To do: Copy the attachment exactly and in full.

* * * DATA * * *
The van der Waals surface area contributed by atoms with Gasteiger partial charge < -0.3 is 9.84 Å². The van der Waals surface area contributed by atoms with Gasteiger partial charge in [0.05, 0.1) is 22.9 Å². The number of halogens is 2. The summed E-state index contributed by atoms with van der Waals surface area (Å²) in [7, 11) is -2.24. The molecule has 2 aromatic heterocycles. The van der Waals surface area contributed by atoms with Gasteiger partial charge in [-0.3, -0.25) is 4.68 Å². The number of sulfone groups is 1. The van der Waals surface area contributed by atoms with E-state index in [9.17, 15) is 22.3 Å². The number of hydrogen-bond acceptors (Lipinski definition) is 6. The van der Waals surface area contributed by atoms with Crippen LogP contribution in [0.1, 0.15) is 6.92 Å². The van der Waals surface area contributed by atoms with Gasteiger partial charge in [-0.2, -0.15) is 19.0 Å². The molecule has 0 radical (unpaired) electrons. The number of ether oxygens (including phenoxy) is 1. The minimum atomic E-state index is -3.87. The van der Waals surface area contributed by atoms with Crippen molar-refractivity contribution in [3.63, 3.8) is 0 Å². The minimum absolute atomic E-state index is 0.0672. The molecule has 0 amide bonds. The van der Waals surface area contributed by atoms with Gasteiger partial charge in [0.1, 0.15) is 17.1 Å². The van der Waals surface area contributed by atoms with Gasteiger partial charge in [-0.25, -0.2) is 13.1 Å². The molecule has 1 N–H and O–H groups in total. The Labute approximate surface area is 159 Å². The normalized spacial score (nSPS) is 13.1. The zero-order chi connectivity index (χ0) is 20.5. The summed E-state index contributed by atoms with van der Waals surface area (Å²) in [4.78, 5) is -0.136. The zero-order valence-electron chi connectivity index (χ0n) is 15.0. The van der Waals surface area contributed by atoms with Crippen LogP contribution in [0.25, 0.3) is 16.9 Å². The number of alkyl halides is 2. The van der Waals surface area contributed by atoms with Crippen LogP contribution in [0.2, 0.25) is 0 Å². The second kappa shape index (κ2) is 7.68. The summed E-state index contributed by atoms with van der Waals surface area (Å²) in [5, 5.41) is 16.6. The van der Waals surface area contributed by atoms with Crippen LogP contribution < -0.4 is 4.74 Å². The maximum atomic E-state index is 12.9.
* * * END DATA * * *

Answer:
The van der Waals surface area contributed by atoms with Gasteiger partial charge < -0.3 is 9.84 Å². The van der Waals surface area contributed by atoms with Gasteiger partial charge in [0.05, 0.1) is 22.9 Å². The number of halogens is 2. The summed E-state index contributed by atoms with van der Waals surface area (Å²) in [7, 11) is -2.24. The molecule has 2 aromatic heterocycles. The van der Waals surface area contributed by atoms with Gasteiger partial charge in [-0.3, -0.25) is 4.68 Å². The number of sulfone groups is 1. The van der Waals surface area contributed by atoms with E-state index in [9.17, 15) is 22.3 Å². The number of hydrogen-bond acceptors (Lipinski definition) is 6. The van der Waals surface area contributed by atoms with Crippen LogP contribution in [0.1, 0.15) is 6.92 Å². The van der Waals surface area contributed by atoms with Gasteiger partial charge in [-0.2, -0.15) is 19.0 Å². The molecule has 0 radical (unpaired) electrons. The number of ether oxygens (including phenoxy) is 1. The minimum atomic E-state index is -3.87. The van der Waals surface area contributed by atoms with Crippen molar-refractivity contribution in [3.63, 3.8) is 0 Å². The minimum absolute atomic E-state index is 0.0672. The molecule has 0 amide bonds. The van der Waals surface area contributed by atoms with Gasteiger partial charge in [0.1, 0.15) is 17.1 Å². The van der Waals surface area contributed by atoms with Gasteiger partial charge in [-0.25, -0.2) is 13.1 Å². The molecule has 1 N–H and O–H groups in total. The Labute approximate surface area is 159 Å². The normalized spacial score (nSPS) is 13.1. The zero-order chi connectivity index (χ0) is 20.5. The summed E-state index contributed by atoms with van der Waals surface area (Å²) in [4.78, 5) is -0.136. The zero-order valence-electron chi connectivity index (χ0n) is 15.0. The van der Waals surface area contributed by atoms with Crippen LogP contribution in [0.25, 0.3) is 16.9 Å². The number of alkyl halides is 2. The van der Waals surface area contributed by atoms with Crippen LogP contribution in [0.2, 0.25) is 0 Å². The second kappa shape index (κ2) is 7.68. The summed E-state index contributed by atoms with van der Waals surface area (Å²) in [5, 5.41) is 16.6. The van der Waals surface area contributed by atoms with Crippen LogP contribution < -0.4 is 4.74 Å². The maximum atomic E-state index is 12.9.